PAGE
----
Voice Letters: Readers Chime In on Prince, Brooklyn, and Detroit

Voice Letters: Readers Chime In on Prince, Brooklyn, and Detroit

May the Circle of Gentrification Be Unbroken

Well-written, insightful article ["White Flight," Voice, April 27]. The writer makes some solid and serious points. I admire that she and her husband took such a huge risk, leaving New York and their comfort zone to be urban "pioneers." She's not a New Yorker — not a real one — and it was probably easier to leave than it would be for a native like myself. I wouldn't move to Detroit if you paid me. And I remember when Williamsburg and Red Hook were seriously dangerous and completely decrepit. I laugh at all the out-of-town Midwestern "hipsters" living there now. We natives know the real New York, and it's mostly gone. In about a decade, Amy Haimerl and her husband will feel the same way about their new hometown of Detroit. Like those who "colonized" Brooklyn, they'll observe with dread all the younger out-of-towners moving into the previously crime-ridden and downtrodden neighborhoods, obliterating the mom-and-pop shops and what was real about it. Gentrification is a real mixed bag.

— Patricia Schneider

And This Was Only an Excerpt

I don't know if this chick is brave or insane, but it's an interesting read.

— Rachel Horowitz

Detroit Misses You

Thank you so much for showing my hometown the way it is. As a Detroit-to–New York transplant, I've never stopped missing my rusty, crusty, old city, and am currently scheming to go back now, if it wasn't for those pesky jobs we need. And by the way, I've been asked by people if they could touch my hair because they never saw such curls on a white girl!

— Linda Reynolds

Rust Belt Cities Are All Alike

Cleveland is just as cheap as Detroit, and I'd almost say thriving comparatively. Granted, not as many deep ideological issues to wrestle over.

— Ricky Autonym

Voice Letters: Readers Chime In on Prince, Brooklyn, and Detroit (2)
Courtesy of IFC Center

No Need to Be a Completist

I'm a major Prince fan, but this movie was horrible — bordering on unwatchable ["J. Hoberman on Why You Should Give Prince's Under the Cherry Moon Another Chance," Voice online edition, April 25]. The only thing that saves it are his songs. He was a genius, but not when it came to this.

— Annette Farmer

Lighter Prince Fare Is Still Prince

It's a great movie. If you don't take it too seriously. Which he obviously didn't.

— Felicia Ervin

Don't Question the Purple One

I always loved this movie; the soundtrack is astounding. How can anyone not love it?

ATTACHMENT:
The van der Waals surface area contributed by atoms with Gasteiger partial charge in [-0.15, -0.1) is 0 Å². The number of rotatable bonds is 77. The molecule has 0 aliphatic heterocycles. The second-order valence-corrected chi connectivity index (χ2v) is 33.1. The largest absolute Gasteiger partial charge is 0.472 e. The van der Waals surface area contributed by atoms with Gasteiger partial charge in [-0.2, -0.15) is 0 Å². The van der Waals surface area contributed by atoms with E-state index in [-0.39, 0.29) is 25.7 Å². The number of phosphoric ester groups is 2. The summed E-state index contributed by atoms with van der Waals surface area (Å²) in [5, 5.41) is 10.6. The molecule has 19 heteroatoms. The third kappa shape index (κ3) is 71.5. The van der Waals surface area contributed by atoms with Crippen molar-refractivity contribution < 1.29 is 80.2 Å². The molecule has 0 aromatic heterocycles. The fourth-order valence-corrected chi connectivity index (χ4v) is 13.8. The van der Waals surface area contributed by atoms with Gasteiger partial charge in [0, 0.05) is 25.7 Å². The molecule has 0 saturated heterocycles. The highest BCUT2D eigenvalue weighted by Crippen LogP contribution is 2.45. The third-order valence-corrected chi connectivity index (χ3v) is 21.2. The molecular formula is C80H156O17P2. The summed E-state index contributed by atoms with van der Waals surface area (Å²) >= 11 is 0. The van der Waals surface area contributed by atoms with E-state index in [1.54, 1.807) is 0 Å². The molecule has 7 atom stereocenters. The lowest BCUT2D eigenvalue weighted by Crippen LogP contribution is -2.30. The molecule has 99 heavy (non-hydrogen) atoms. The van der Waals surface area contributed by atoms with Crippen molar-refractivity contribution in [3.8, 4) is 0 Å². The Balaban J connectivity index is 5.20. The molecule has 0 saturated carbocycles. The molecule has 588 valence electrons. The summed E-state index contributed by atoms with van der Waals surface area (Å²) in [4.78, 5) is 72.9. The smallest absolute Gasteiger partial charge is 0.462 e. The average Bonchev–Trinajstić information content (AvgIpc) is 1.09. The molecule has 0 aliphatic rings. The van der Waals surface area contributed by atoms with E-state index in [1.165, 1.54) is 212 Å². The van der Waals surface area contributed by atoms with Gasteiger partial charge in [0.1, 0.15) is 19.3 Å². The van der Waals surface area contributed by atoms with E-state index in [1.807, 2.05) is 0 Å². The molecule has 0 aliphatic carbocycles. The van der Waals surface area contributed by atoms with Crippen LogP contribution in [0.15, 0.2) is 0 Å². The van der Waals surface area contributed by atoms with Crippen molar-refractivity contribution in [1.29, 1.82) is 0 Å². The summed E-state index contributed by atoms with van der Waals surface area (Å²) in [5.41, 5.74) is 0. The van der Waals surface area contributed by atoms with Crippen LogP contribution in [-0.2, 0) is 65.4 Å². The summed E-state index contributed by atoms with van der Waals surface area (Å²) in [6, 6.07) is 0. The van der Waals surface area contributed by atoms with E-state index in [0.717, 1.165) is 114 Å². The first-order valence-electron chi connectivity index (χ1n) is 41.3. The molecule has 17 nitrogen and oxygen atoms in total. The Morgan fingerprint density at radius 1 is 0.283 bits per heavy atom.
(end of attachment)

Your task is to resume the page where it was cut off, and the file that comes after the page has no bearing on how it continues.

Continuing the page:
— Sue Cornell

He's Certainly Made Worse

A great film. Underrated and was shot very artistically. Graffiti Bridge was such a disappointment.

— Teddy Aapact Harrell

It Was a Box Office Flop

I remember seeing this in the theater with the six other people who also saw this in the theater.

— Eric Orbit

Voice Letters: Readers Chime In on Prince, Brooklyn, and Detroit (3)
Rendering by SHoP Architects

If Manhattan Suffers, Brooklyn Suffers

Get over it; it's just another tall building [" 'Supertall' Tower Is Bloomberg's Parting Finger to Brooklyn," Voice online edition, April 25]. Why shouldn't Brooklyn be a part of the New York trend of tall, skinny buildings? Having said that, Brooklyn or Manhattan, they all look ridiculous and cause more trouble than they're worth.

— Michael Henrik Holtermann

Today Brooklyn Is Bustling

That area in the mid- and late Seventies was dying. Nobody lived or shopped there. Businesses were on life support. Many vacant storefronts.

— Jerry Goldman

Hold Your Breath Till the MTA Is Fully Funded

The only way to end the need for high-density development is to eliminate rent control (good luck) or create a megalopolis with a consolidated commitment to mass transit (more likely).

— David Chimes

Look on Your Works, One Percenters

It's also a towering monument to the death of the middle class.

— Tommy Racos

Voice Letters: Readers Chime In on Prince, Brooklyn, and Detroit (4)
Nate "Igor" Smith

Good Night, Sweet Prince

Growing up in the Twin Cities, you always knew someone who knew someone who heard that a friend had a chance to hang with Prince ["New York Honors the Purple One on Prince Street," Voice online edition, April 22]. He was a legend even back then. I will miss his unorthodox ways and the music.

—Marlys Hayes

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